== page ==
My fiance, the six-foot-three-inch (“six-foot-five if you count the hair”) Adam, had no problem seeing, of course. We’re both too old for him to lift me up onto his shoulders, but I was ready to ask him to describe the stage in detail. “What are they doing now?” “They’re doing boy-band-style dance moves that go along with the song ‘Uptown Funk.'” But luckily, we did find a spot where I was able to see the stage — in the theater’s last row, just behind a restricted area, and perfectly located near the food counter selling grilled cheese and fries (which we enjoyed).

the-muppets-statler-and-waldorfFor our next concert, I’d consider wearing high heels to give me some extra height, but then of course I’d be complaining about my aching feet during the two-hour show. We could have paid extra to get those box seats on the side — you know, the seats where those old critics on the Muppets sit — but then we’d be complaining of strained necks. In other words, no matter how you look at it, a cappella music is bad for my health.

Sorry, “Sing-Off” musicians. If NBC continues this show — PLEASE, NBC, for the love of a cappella, continue the show! — I look forward to watching it from the comfort my my living room. I’ll even make my own grilled cheese.

What’s new?

18 Mar

“Hey, how are you? What’s new?”

“Oh, not much, what’s new with you?”

“Nothing new here.”

“Yeah, same old, same old.”

“Things are good.”

“Well, glad nothing’s new, it was great talking to you!”

That conversation was a disaster. And how many times do all of us have this same dialogue over and over again? It’s an empty pleasantry and a waste of everyone’s time.

Here’s what I’m tempted to say when asked “what’s new”: none of which actually make for good conversations.

“Well, I took my dresses to the dry cleaner yesterday, so it’s always nice to wear a clean outfit.”

“I usually get my turkey sandwich with mayo, but today I asked for pesto mayo, and it was a good addition.”

“Not much is new, but recently I’ve been craving jelly beans.”

Not the best, right?

The nosy, inquisitive journalist in me would like to offer a few suggestions for those frequent moments when you want to make conversation but just don’t know what to ask.

  • “What projects are keeping you busy this week at work?”
  • “Tell me about your most memorable meal this month.”
  • “First thing that pops into your mind — what’s the best book you’ve read this year?”
  • “How was your weekend? How did you spend your Sunday afternoon?”
  • “What’s the funniest thing that happened to you today?”

Let us all join together and attempt to eliminate the pointless, useless question of “what’s new” — and instead, we can find some questions that are interesting and actually much easier to answer.

Except … in one instance.

“You’ve got some snu on your shirt.”

“What’s snu?”

“Not much, friend, what’s snu with you?”

Seriously, please help me understand emoji

11 Mar

This is going to make me sound really, really old. But it’s eating me up inside.

I don’t understand emojis (or is it emoji?).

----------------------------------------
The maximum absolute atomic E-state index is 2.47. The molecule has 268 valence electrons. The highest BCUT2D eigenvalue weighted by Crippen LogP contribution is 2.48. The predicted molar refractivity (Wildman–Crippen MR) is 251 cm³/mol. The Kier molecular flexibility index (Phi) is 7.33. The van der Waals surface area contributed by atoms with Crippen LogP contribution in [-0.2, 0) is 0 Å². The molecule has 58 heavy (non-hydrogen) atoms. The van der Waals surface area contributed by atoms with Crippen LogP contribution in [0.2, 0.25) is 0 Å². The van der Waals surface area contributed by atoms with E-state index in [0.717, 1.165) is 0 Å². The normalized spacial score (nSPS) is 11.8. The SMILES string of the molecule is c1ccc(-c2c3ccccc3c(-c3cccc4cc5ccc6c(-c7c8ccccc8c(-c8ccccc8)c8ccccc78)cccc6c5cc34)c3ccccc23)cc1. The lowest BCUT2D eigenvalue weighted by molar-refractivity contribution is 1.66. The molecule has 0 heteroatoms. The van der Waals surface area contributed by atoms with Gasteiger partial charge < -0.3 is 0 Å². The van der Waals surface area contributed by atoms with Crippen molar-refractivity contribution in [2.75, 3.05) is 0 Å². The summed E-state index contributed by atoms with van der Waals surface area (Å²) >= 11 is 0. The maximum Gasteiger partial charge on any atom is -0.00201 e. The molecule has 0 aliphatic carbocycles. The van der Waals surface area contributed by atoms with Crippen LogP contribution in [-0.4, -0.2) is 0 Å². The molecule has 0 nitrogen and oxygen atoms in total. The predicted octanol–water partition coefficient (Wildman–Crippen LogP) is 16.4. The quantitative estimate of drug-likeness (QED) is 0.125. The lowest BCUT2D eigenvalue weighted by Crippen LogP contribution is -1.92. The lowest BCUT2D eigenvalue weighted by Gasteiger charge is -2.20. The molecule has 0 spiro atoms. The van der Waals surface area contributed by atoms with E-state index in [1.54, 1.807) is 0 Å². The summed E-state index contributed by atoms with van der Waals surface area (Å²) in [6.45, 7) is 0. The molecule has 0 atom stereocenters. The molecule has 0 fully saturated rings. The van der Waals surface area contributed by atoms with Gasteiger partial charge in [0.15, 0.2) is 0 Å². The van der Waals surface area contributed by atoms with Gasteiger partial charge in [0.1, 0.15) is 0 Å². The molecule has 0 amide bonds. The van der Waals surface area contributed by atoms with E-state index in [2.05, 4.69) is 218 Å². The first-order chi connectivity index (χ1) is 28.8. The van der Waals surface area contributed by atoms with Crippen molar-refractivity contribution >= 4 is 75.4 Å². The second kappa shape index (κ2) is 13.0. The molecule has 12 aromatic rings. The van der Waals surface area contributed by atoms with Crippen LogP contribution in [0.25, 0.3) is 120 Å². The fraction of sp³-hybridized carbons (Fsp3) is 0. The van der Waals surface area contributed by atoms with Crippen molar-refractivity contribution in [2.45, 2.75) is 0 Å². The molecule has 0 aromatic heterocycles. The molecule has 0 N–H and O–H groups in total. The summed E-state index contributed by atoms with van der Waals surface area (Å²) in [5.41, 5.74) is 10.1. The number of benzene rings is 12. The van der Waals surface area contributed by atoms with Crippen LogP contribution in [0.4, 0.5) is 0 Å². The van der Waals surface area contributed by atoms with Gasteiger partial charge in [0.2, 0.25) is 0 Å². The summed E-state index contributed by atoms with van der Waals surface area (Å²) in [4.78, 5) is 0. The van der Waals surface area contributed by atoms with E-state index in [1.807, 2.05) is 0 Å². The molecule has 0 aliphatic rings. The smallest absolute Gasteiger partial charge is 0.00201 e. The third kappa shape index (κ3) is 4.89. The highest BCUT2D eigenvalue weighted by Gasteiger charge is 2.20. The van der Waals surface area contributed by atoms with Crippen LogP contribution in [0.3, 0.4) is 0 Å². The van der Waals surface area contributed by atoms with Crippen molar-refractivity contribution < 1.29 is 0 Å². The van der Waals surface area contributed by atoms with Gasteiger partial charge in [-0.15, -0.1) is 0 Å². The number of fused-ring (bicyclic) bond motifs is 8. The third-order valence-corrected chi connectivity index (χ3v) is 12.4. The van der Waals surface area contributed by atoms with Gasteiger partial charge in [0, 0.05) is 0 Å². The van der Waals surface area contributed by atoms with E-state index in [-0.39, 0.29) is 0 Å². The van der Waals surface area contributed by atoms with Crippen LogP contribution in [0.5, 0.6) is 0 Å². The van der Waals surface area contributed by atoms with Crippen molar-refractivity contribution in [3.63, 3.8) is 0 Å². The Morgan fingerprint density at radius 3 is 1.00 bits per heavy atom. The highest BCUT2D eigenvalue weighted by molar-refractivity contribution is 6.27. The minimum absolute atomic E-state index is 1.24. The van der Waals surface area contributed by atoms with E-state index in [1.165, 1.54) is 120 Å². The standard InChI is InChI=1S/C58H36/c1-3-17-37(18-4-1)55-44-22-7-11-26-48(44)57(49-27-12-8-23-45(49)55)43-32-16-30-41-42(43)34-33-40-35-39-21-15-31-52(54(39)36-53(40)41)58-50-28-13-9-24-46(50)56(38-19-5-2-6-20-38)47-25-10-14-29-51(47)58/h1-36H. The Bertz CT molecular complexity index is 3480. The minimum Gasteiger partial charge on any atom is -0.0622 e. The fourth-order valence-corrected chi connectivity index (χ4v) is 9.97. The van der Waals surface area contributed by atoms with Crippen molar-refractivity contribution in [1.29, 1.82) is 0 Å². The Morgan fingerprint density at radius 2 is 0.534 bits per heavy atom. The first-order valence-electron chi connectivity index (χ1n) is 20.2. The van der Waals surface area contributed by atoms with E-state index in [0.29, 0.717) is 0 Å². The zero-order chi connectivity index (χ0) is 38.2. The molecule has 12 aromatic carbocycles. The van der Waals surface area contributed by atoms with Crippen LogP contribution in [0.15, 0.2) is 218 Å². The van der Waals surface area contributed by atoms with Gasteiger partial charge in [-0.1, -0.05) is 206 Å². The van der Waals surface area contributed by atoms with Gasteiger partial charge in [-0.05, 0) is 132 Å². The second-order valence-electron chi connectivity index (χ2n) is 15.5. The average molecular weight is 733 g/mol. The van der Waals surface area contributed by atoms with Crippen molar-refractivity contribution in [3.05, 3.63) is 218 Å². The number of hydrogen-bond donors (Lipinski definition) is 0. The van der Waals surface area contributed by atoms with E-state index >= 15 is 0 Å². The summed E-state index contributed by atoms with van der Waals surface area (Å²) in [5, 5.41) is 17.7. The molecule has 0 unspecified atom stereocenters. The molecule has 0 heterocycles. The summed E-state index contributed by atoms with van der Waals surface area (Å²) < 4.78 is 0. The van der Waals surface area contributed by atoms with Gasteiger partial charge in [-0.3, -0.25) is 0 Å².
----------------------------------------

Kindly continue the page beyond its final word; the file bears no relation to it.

Was I out sick the day the world declared that these tiny little images of faces or body parts or sports equipment are “in”? Are we really in a place where even “words” like “lol,” “jk,” and “omg” are just too long that we require a picture?

Below is a conversation that I had with my friend Benjamin (for some reason, he often texts at weird hours of the night, so I told him he’s the reason why I have to turn off the sounds overnight). Can anybody help me understand what he was saying?

Screenshot_2015-03-10-11-31-47.jpg

(Benjamin never actually responded with the meaning of his cryptic emoji. Maybe the world will never know what he meant.)

I have a lot of questions about these things. Feel free to chime in and help this old lady out!

Top Ten Questions Lia Has About Emoji

  1. Are emoji supposed to be read in sentence form?
  2. Where does punctuation come into play?
  3. Are some emoji considered offensive and rude? Do these come under a separate PG-13 category?
  4. Are these even new? I seem to recall a million types of smiley faces back in my AIM days (and really, those were the days).
  5. Some of these images are hard for my old eyes to see. Do I have to enlarge my text message font and/or screen size in order to see and understand these tiny pictures?
  6. Do iPhone emoji speak to Android emoji, or does everyone get emoticon of confused face?
  7. Is there an “alt tag” on emoji — you know how on a computer, you can hover your mouse over an icon and a little bubble pops up explaining what the icon does?
  8. Are these images standardized? I seem to recall seeing someone dress in an emoji costume recently (I’m looking at you, Stef G.). Is that supposed to be something that is immediately recognizable and understood by the general population?

    Stef and her friends dressed as emoji. WHY? Is this something I'm supposed to understand? (Love you, Stef)

    Stef and her friends dressed as emoji. WHY? Is this something I’m supposed to understand? (Love you, Stef)

  9. I’ve already begun seeing these emoji creep into Facebook posts. Will they eventually poke their way into e-mails, business memos, resumes, novels, and bibles?
  10. Final question: What age is too old to be using these, and, no hard feelings, have I hit that age?